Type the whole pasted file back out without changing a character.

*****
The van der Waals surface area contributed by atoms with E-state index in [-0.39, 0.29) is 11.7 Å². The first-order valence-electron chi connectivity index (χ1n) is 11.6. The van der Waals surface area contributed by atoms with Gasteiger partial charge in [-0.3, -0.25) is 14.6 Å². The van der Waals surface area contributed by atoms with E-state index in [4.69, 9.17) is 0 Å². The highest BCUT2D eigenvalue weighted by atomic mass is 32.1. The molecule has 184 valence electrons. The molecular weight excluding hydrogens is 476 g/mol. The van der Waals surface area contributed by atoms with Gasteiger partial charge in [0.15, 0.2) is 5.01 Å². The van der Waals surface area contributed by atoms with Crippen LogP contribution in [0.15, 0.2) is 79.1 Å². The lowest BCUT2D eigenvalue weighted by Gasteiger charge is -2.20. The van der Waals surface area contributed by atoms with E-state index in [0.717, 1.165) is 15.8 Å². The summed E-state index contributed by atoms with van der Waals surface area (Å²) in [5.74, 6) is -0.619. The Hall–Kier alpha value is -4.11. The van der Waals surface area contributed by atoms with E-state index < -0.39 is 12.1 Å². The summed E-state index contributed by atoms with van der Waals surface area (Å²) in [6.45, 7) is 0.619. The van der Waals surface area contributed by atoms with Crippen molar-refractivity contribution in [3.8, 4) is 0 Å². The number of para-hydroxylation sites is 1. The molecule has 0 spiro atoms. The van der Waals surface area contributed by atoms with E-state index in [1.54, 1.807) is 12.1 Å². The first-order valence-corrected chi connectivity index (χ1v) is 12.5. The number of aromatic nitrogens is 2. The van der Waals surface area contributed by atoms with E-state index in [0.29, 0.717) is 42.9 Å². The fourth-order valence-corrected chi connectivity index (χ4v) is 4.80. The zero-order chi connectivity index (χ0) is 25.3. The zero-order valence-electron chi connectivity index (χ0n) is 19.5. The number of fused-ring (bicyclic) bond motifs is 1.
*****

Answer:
The van der Waals surface area contributed by atoms with E-state index in [-0.39, 0.29) is 11.7 Å². The first-order valence-electron chi connectivity index (χ1n) is 11.6. The van der Waals surface area contributed by atoms with Gasteiger partial charge in [-0.3, -0.25) is 14.6 Å². The van der Waals surface area contributed by atoms with E-state index in [4.69, 9.17) is 0 Å². The highest BCUT2D eigenvalue weighted by atomic mass is 32.1. The molecule has 184 valence electrons. The molecular weight excluding hydrogens is 476 g/mol. The van der Waals surface area contributed by atoms with Gasteiger partial charge in [0.15, 0.2) is 5.01 Å². The van der Waals surface area contributed by atoms with Crippen LogP contribution in [0.15, 0.2) is 79.1 Å². The lowest BCUT2D eigenvalue weighted by Gasteiger charge is -2.20. The van der Waals surface area contributed by atoms with E-state index in [0.717, 1.165) is 15.8 Å². The summed E-state index contributed by atoms with van der Waals surface area (Å²) in [5.74, 6) is -0.619. The Hall–Kier alpha value is -4.11. The van der Waals surface area contributed by atoms with E-state index < -0.39 is 12.1 Å². The summed E-state index contributed by atoms with van der Waals surface area (Å²) in [6.45, 7) is 0.619. The van der Waals surface area contributed by atoms with Crippen molar-refractivity contribution in [3.8, 4) is 0 Å². The number of para-hydroxylation sites is 1. The molecule has 0 spiro atoms. The van der Waals surface area contributed by atoms with E-state index in [1.54, 1.807) is 12.1 Å². The first-order valence-corrected chi connectivity index (χ1v) is 12.5. The number of aromatic nitrogens is 2. The van der Waals surface area contributed by atoms with E-state index in [0.29, 0.717) is 42.9 Å². The fourth-order valence-corrected chi connectivity index (χ4v) is 4.80. The zero-order chi connectivity index (χ0) is 25.3. The zero-order valence-electron chi connectivity index (χ0n) is 19.5. The number of fused-ring (bicyclic) bond motifs is 1.